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Wednesday, December 7, 2022
LUANDA, Jul 1 2010 (IPS) - While BP struggles to contain an oil spill that U.S. government estimates indicate is now the largest ever in the Gulf of Mexico, questions are being asked about how well prepared Africa’s oil-producing countries are for a similar incident.
Taking the high end of U.S. government estimates, as much as 532 million litres of crude oil have gushed into the Gulf since the Apr 20 blowout of the Deepwater Horizon drilling rig operated on behalf of oil giant BP.
Angola, which vies with Nigeria for the title of the continent’s largest oil producer, pumps close to two million barrels of oil per day, with significant current and future operations offshore in deep and ultra-deep waters.
According to Vladimir Russo, former National Director at Angola’s Ministry of Environment, the country is prepared to respond to a spill.
“We have the National Oil Spill Contingency Plan which was created in 2008 which makes it compulsory for all the companies operating here to have their own mechanisms and means to address oil spills,” he explained.
Under national legislation, the operators themselves are responsible for dealing with incidents, as has been the case with BP and its blow-out in the Gulf of Mexico. All companies are required by law to help with relief efforts.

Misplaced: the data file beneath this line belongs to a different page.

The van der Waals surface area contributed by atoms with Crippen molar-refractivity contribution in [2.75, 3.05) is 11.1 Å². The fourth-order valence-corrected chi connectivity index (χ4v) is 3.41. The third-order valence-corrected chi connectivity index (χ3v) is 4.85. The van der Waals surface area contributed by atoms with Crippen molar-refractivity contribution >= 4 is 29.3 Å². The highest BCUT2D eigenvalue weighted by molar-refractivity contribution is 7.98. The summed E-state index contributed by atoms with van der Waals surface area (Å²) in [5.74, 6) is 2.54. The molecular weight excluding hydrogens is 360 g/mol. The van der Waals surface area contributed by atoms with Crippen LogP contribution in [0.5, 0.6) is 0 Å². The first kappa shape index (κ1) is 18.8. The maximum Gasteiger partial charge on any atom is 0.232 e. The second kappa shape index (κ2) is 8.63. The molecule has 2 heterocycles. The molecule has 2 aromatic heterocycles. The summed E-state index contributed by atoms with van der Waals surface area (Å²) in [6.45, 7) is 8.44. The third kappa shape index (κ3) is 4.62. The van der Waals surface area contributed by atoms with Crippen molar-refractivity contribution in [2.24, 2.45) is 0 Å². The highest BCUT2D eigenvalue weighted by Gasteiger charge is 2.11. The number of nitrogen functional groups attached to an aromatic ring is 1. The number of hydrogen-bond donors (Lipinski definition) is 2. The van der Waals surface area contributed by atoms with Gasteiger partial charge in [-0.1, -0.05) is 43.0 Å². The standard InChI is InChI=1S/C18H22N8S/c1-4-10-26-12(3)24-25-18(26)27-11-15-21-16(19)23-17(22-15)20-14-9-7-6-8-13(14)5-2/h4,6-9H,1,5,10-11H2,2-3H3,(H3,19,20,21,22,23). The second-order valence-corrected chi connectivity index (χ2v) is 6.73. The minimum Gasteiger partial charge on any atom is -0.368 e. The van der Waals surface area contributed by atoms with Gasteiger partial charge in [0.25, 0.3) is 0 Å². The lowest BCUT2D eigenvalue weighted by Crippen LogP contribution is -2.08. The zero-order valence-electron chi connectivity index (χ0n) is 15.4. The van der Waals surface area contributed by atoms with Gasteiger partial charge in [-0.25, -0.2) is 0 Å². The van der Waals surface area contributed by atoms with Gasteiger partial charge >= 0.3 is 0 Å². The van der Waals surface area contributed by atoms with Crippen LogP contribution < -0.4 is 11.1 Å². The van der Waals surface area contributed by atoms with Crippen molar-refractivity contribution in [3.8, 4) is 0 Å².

The idea behind the initiative is to enhance the capacity of countries to prepare for and respond to marine oil spills through workshops and inter-country exchange.
“We have had small oil spills in the past and it has worked – the companies were ready, the government was also ready and it got international help,” said Russo. “It might take some time to get here, but within 24 or 48 hours equipment will be available for the cleaning up that is needed.”
Russo said that work was ongoing to create sensitivity maps of the coastline to help improve response to any oil leaks that might occur.
He said that where fishing communities were affected by spills in the past, they had received compensation in the form of nets and boats by the oil companies involved.
But Elias Issac, Angola director of human rights and governance watchdog the Open Society Institute, believes there is lack of environment-specific legislation and enforcement procedures that leaves not just small communities but the whole country vulnerable to a major incident in Angolan waters.
“I don’t believe that Angola is prepared. What happened in the Gulf of Mexico is a big example of the huge dangers of the extractive industry, especially the oil industry,” he told IPS.
“What would be good is if the Angolan government made a specific law on the environment, a law which regulated the oil companies in environmental terms and the effects and impacts of this industry on local and traditional communities.
“What we have at the moment is legislation from the Petroleum Ministry, but this is not enough.”